Antonio Brown's agent aims to fix receiver's relationship with Raiders

Antonio Brown's agent aims to fix receiver's relationship with Raiders

ALAMEDA -- Antonio Brown’s agent is doing damage control yet again this summer, trying to put the Raiders receiver’s actions back in a flattering light.

Drew Rosenhaus has been on an involuntary media tour since training camp, first explaining why Brown stayed away to rehab his feet in Florida while the Raiders trained in Napa. Then he tried to explain away Brown leaving the team as training camp ended over frustrations with his helmet.

Now Rosnehaus is putting out fires after Brown was asked to stay away from the Raiders facility following an intense altercation with general manager Mike Mayock during Wednesday’s practice.

Brown isn’t expected to play Monday night against Denver, but the Raiders haven’t formally suspended him. NFL Network reports that Brown might remain on the roster but just be inactive. That move would lock in Brown’s $14.6 million base salary for 2019. If he were suspended, the Raiders could come after his $30 million guaranteed in his recent three-year extension with the team.

Rosenhaus said he has been in contact with the Raiders, including Mayock, and is working with them to avoid a suspension.

“I believe he wants to be an Oakland Raider,” Rosenhaus said in a Thursday interview with NFL Network. “I believe he wants to play. I believe he’s going to have a great season. I believe some things that have happened were outside of his control. The foot injury was not his doing. The helmet, we tried to address that professionally. We got it worked out. I think moving forward everything can work out.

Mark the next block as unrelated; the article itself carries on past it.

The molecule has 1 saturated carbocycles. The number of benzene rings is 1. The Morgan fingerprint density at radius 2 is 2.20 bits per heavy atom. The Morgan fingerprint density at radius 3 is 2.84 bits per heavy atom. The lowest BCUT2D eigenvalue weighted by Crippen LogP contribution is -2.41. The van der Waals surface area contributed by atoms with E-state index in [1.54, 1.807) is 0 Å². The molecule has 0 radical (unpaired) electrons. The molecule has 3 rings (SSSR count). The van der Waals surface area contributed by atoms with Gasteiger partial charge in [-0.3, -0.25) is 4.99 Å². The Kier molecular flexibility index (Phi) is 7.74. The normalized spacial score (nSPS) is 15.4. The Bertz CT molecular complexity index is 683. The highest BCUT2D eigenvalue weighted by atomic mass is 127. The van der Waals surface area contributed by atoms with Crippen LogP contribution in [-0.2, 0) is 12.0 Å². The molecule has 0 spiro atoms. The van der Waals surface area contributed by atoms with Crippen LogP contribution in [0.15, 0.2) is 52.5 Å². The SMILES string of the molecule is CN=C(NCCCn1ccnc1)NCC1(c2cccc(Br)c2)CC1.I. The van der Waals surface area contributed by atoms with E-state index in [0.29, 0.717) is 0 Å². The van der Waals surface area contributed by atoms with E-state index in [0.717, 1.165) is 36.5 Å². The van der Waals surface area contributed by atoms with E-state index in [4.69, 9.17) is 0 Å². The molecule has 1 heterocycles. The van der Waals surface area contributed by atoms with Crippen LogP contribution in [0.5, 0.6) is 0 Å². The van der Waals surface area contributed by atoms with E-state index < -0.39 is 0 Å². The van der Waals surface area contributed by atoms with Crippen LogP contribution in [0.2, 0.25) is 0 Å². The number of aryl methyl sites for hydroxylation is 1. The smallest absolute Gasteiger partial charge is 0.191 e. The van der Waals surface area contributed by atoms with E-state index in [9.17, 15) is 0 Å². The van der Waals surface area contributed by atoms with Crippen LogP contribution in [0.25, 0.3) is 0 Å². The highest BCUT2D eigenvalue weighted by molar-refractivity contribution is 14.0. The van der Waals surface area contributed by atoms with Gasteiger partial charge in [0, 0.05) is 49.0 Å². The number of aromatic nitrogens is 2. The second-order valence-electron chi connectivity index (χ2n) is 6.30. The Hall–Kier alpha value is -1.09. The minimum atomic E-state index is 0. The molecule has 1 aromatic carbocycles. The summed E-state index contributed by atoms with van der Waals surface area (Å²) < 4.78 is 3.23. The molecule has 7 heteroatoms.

“We’ve had some bumps in the road, but he’s had an incredible career. We had some setbacks recently, but I’m confident we can get back to doing the great things that the Raiders signed him to do. That’s my intention. That’s my job.”

Rosenhaus said there was no formal timeline for a decision by the team. Brown was told to stay away from the facility, but he remains in Oakland after Wednesday’s incident.

Rosenhaus was asked about Brown’s mental state after all this preseason drama, and the agent, as you’d expect, said Brown is fine and that “there’s no issue in that capacity.”